Director Choi Dong-hoon gently cracked a smile at the mention of his latest film resembling a combo of Tsui Hark films, Paul W.S. Anderson joints, and xianxia serials. Said the creator of The Thieves and Jeon Woo-chi: The Taoist Wizard through a translator: "I really wanted to make an amalgamation of Hollywood sci-fi elements with Asian fantasy films."
But even with the intention clarified, Alienoid, for which Well Go USA obtained North American rights in June, can still surprise, as the explorations of its intention guarantee the next detail will be even more "what in the world" than the next. In a world where prisoner aliens can hide within human bodies, only a cyborg and his spherical robotic assistant can stop them. Should there be a hole in the sky, a Hyundai Galloper will jump out, often with music fitting of a buddy cop film. Charms, qi, fans, tentacles, and bullets are all fair weapons in a fight. Don't worry, we've only scratched the surface.
Choi said he was a kid in a candy store while putting the project together, whose English title is a portmanteau derived from the original Oegye+in (or Alien+human). As he put it, "After making Jeon Woo-chi, I wanted to make a film like that one more time, and if I were, then the villain would be coming from outer space—I thought that would be so much fun."
A quick refresher: In that 2009 fantasy actioner starring Gang Dong-won and Im Soo-jung, our protagonists must fend off goblins. There were also charms, qi, and fans.
Judging by the numbers, audiences rolled along with that fun factor; reportedly, the 33 billion won (or $25 million) Alienoid bested both Minions and Thor: Love and Thunder in Korean theaters. Navigating the plot before seeing any footage can be entertainment in and of itself. In response to an alien invasion threat, an inquiring young girl (Choi Yu-ri), a pistol-wielding conwoman (Kim Tae-ri), two transforming enforcers—Thunder (Kim Woo-bin) and Guard (voice of Kim Dae-myung)—and three skilled Taoist monks—Muruk (Ryu Jun-yeol), Madam Black (Yum Jung-ah) and her husband Mr. Blue (Jo Woo-jin) will have to jump across timelines, and genres, to obtain an important artifact called the "divine sword."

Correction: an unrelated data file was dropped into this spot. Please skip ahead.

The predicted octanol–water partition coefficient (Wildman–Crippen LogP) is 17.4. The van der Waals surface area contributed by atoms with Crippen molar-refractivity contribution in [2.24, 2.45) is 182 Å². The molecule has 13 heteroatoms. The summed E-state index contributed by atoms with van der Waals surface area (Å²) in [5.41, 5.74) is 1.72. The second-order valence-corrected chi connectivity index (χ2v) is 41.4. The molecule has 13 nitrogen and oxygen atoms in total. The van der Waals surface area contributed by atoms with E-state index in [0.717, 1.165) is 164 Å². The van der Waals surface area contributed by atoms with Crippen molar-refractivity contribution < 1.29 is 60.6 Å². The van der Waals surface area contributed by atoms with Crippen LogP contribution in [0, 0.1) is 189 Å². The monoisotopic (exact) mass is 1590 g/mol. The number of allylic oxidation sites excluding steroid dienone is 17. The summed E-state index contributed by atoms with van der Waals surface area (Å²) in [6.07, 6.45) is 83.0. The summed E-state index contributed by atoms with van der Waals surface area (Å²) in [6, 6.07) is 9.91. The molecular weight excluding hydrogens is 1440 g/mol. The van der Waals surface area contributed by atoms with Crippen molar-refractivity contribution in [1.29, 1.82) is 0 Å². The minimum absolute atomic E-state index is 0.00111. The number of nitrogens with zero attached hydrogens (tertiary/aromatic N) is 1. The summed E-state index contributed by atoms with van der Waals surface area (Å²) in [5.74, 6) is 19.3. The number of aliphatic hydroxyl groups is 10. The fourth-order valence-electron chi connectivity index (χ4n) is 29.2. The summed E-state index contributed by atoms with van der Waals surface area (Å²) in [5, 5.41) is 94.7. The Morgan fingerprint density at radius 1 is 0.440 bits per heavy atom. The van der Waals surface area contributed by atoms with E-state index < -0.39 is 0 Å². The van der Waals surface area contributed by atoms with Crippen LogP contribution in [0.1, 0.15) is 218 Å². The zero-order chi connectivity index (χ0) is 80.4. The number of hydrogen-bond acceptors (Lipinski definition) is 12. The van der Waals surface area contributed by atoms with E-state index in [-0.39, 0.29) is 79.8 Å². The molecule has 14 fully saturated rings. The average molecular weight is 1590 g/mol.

Certain names there should make Alienoid a treat for stateside fans of Korean media. Straight from The Handmaiden, actress Kim Tae-ri. Ryu Jun-yeol was in the acclaimed A Taxi Driver. This marked The Heirs' Kim Woo-bin's splashy return after prolonged treatment for nasopharyngeal cancer. While Yum Jung-ah of A Tale of Two Sisters teams up for a third time with director Choi here.
"I'm a very lucky director to have her—she can take on any genre," he said. Choi also revealed his favorite Alienoid characters to write about are the duo Madam Black and Mr. Blue.
That said, one of Alienoid's more awe-inducing factoids is that this is just the first half of the journey. Like Kill Bill, Dune or Avengers—or a closer-to-home example, The Witch (Manyeo)—Oegye+in is divided into two films, a decision Choi deemed a creative challenge and a source of curiosity. Per Korean media, the whole production set a local new record for the longest shoot at 387 days.
As of this writing, the rollout date for Alienoid 2 remains a simple "2023."
"Of course, this film has elements of science-fiction and fantasy and all that," Choi said, "but in a nutshell, it's about a huge event through which people encounter each other, gather, make relationships and then reach their destination." And for the second half, he teased that audiences should expect more action and the potential for characters who didn't get to hop between Goryeo and present-day Korea in the first installment to have a go at it in the next chapter.
Alienoid is in U.S. theaters August 26.